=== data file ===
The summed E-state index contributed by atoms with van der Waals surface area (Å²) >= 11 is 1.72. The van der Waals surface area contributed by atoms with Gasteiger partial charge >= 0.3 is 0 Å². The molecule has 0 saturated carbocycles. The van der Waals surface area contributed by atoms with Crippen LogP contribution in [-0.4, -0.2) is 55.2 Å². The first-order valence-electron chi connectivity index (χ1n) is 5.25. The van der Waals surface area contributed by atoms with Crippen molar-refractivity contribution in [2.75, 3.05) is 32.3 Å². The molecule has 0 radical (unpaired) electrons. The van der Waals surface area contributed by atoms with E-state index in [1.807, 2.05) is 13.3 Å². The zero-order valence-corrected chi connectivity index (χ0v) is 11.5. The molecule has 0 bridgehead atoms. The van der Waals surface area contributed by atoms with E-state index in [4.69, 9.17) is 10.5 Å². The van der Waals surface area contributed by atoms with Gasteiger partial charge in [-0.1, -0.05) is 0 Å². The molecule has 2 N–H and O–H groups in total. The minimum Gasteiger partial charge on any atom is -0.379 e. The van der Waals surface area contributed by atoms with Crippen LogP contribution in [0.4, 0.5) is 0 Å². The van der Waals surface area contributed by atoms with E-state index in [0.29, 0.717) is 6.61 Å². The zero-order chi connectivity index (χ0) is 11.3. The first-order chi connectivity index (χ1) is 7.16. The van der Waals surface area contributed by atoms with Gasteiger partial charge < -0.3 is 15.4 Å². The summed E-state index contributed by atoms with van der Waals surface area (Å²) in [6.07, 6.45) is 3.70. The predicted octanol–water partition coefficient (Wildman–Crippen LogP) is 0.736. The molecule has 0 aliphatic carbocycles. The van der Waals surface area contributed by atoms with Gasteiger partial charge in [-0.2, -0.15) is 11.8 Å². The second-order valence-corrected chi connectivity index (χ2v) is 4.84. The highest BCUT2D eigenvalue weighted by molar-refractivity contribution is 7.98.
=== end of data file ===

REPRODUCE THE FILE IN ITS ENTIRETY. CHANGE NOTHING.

The summed E-state index contributed by atoms with van der Waals surface area (Å²) >= 11 is 1.72. The van der Waals surface area contributed by atoms with Gasteiger partial charge >= 0.3 is 0 Å². The molecule has 0 saturated carbocycles. The van der Waals surface area contributed by atoms with Crippen LogP contribution in [-0.4, -0.2) is 55.2 Å². The first-order valence-electron chi connectivity index (χ1n) is 5.25. The van der Waals surface area contributed by atoms with Crippen molar-refractivity contribution in [2.75, 3.05) is 32.3 Å². The molecule has 0 radical (unpaired) electrons. The van der Waals surface area contributed by atoms with E-state index in [1.807, 2.05) is 13.3 Å². The zero-order valence-corrected chi connectivity index (χ0v) is 11.5. The molecule has 0 bridgehead atoms. The van der Waals surface area contributed by atoms with E-state index in [4.69, 9.17) is 10.5 Å². The van der Waals surface area contributed by atoms with Gasteiger partial charge in [-0.1, -0.05) is 0 Å². The molecule has 2 N–H and O–H groups in total. The minimum Gasteiger partial charge on any atom is -0.379 e. The van der Waals surface area contributed by atoms with Crippen LogP contribution in [0.4, 0.5) is 0 Å². The van der Waals surface area contributed by atoms with E-state index in [0.29, 0.717) is 6.61 Å². The zero-order chi connectivity index (χ0) is 11.3. The first-order chi connectivity index (χ1) is 7.16. The van der Waals surface area contributed by atoms with Gasteiger partial charge < -0.3 is 15.4 Å². The summed E-state index contributed by atoms with van der Waals surface area (Å²) in [6.07, 6.45) is 3.70. The predicted octanol–water partition coefficient (Wildman–Crippen LogP) is 0.736. The molecule has 0 aliphatic carbocycles. The van der Waals surface area contributed by atoms with Gasteiger partial charge in [-0.2, -0.15) is 11.8 Å². The second-order valence-corrected chi connectivity index (χ2v) is 4.84. The highest BCUT2D eigenvalue weighted by molar-refractivity contribution is 7.98.